Data Breach | HHS HITECH Breach Notification — The World Privacy Forum filed comments on the HHS data breach rulemaking and asked for substantive changes in several areas. In particular, WPF asked HHS to expressly state a requirement for a breach risk assessment in the final rule itself, and to set a requirement that the risk assessment must be conducted by an independent organization. The WPF also asked that HHS set breach risk assessment standards so that there is some uniformity and guidance as to what constitutes an appropriately rigorous risk assessment when a breach occurs. In the comments, WPF also discussed the relationship between medical identity theft and medical data breach and how this impacts patients and consumers.
New Health Privacy Resource — The Patient’s Guide to HIPAA is the first comprehensive guide to medical privacy written expressly for patients with a practical eye as to how to use the law to protect privacy. It is a major privacy resource for patients, written directly and without legalese. The Patient’s Guide to HIPAA is
“This guide is not just a retread of what HIPAA is and does,” said Pam Dixon, executive director of the World Privacy Forum. “Our guide gives patients practical details and strategies on how they can use the law to protect their privacy and navigate the medical system. Best of all, it is easy to use.”
Resource — A substantial new resource for individuals seeking to research California laws and regulations regarding health information has come online. The CHILI database is a project of the California Office of Health Information Integrity, and has interfaced with the California Privacy and Security Advisory Board, which the World Privacy Forum co-chairs. The CHILI database can be searched by HIPAA section, California Code section, California health information law keywords, or by statutory scheme.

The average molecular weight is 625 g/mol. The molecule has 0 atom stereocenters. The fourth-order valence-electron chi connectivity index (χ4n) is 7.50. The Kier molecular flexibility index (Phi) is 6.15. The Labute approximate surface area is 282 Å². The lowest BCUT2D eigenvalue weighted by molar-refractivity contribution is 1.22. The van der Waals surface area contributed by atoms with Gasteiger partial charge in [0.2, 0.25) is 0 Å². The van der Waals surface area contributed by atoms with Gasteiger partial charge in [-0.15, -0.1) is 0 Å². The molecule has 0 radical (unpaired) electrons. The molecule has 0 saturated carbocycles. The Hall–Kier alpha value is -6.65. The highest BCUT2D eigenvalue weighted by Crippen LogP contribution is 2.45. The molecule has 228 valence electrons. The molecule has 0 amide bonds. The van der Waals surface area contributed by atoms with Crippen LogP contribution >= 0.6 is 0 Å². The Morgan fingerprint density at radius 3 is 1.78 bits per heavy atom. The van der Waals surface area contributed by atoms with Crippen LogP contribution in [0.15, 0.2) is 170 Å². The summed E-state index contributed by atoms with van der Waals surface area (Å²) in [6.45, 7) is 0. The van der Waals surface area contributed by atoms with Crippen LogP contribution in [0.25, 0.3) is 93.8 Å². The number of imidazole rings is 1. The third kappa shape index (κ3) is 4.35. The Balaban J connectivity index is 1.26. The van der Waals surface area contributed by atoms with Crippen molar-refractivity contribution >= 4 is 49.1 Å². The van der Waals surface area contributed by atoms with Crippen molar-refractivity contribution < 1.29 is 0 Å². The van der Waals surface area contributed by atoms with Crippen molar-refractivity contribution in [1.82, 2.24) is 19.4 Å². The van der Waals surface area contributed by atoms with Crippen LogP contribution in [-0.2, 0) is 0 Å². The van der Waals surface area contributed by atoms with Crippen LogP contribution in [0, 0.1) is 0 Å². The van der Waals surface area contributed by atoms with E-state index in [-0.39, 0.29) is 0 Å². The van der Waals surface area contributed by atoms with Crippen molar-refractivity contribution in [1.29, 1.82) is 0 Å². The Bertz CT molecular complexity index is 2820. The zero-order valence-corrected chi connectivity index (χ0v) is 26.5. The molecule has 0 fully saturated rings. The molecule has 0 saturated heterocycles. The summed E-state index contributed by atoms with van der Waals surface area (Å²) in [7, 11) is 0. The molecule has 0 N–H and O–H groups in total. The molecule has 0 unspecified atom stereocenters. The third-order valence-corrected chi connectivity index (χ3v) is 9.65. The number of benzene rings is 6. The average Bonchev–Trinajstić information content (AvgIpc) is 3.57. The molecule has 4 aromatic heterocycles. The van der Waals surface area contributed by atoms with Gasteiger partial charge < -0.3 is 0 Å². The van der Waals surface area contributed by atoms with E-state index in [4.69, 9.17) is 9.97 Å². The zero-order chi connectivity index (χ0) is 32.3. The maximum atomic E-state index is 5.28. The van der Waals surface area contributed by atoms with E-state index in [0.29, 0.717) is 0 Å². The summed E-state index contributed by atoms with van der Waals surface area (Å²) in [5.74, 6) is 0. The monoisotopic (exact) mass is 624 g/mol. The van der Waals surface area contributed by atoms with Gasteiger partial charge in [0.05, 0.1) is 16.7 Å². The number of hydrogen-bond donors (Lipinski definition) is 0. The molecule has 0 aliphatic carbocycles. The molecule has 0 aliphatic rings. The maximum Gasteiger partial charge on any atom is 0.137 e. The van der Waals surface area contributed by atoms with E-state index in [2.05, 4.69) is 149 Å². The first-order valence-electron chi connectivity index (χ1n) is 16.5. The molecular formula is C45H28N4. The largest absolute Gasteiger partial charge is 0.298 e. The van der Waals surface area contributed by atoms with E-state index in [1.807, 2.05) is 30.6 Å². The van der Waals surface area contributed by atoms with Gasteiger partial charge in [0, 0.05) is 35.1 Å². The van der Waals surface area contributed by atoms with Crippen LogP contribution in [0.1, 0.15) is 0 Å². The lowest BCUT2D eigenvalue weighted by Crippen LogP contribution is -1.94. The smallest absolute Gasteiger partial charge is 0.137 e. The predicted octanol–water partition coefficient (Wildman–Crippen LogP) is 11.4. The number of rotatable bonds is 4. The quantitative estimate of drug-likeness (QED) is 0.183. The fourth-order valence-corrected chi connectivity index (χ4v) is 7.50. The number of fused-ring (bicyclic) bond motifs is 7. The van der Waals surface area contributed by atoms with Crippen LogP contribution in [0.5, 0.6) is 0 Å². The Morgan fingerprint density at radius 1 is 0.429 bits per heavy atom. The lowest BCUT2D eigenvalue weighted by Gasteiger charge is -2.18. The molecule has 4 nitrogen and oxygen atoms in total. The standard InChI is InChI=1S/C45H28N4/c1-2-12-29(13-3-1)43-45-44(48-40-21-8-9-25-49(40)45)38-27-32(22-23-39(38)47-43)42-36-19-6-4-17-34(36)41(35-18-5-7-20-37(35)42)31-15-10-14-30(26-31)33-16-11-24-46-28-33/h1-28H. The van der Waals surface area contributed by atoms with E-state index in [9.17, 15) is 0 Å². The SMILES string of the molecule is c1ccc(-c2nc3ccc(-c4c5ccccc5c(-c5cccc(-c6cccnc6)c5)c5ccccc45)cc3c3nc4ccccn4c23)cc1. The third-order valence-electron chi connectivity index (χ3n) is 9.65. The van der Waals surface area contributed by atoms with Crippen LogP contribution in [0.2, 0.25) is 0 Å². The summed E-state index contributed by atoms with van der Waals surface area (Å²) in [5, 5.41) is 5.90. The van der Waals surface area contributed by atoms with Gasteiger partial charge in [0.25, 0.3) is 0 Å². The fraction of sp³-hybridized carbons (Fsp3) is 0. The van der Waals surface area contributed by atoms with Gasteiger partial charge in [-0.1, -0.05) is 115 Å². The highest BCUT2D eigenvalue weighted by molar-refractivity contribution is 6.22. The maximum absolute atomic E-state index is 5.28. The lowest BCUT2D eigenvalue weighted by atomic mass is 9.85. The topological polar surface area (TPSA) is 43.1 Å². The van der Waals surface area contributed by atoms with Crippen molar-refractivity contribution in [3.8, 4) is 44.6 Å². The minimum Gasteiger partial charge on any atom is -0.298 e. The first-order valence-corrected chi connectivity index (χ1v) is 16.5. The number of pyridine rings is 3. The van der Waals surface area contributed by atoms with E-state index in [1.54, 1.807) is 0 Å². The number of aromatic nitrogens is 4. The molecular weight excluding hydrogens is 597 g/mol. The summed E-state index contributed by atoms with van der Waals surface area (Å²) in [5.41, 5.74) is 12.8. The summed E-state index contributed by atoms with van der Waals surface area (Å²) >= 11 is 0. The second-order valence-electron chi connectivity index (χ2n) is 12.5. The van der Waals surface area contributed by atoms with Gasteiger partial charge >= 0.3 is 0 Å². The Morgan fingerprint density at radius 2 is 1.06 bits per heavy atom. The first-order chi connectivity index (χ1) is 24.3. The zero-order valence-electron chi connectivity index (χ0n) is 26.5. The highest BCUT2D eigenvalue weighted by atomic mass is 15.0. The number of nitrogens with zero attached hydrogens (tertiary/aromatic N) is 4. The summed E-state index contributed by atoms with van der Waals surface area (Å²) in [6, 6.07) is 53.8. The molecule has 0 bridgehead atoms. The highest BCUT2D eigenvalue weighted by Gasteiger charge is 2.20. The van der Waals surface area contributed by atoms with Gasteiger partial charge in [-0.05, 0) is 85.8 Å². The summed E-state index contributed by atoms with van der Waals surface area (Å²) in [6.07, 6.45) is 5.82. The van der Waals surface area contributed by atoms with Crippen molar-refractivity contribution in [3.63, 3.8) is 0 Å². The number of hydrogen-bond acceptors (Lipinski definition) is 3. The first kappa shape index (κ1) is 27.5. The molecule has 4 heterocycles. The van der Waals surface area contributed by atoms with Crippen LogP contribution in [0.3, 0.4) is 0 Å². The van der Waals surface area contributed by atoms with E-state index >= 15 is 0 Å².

Medical privacy | HIPAA | FTC — According to a legal complaint, CVS pharmacies — the largest pharmacy chain in the United States — did not take appropriate steps to protect its customers’ and employees’ sensitive information when it improperly disposed of documents, labels, prescription bottles, and other items with clearly identifiable and highly sensitive personal information such as SSNs, prescription information, driver’s license numbers, and other information still on those materials. CVS agreed to pay $2.25 million to settle its violations of HIPAA as part of a Resolution Agreement with the Department of Health and Human Services. CVS has also signed a consent agreement with the FTC; the public can comment on this agreement until March 20, 2009. The World Privacy Forum will be filing comments with the FTC on the consent agreement with CVS, which we will post here.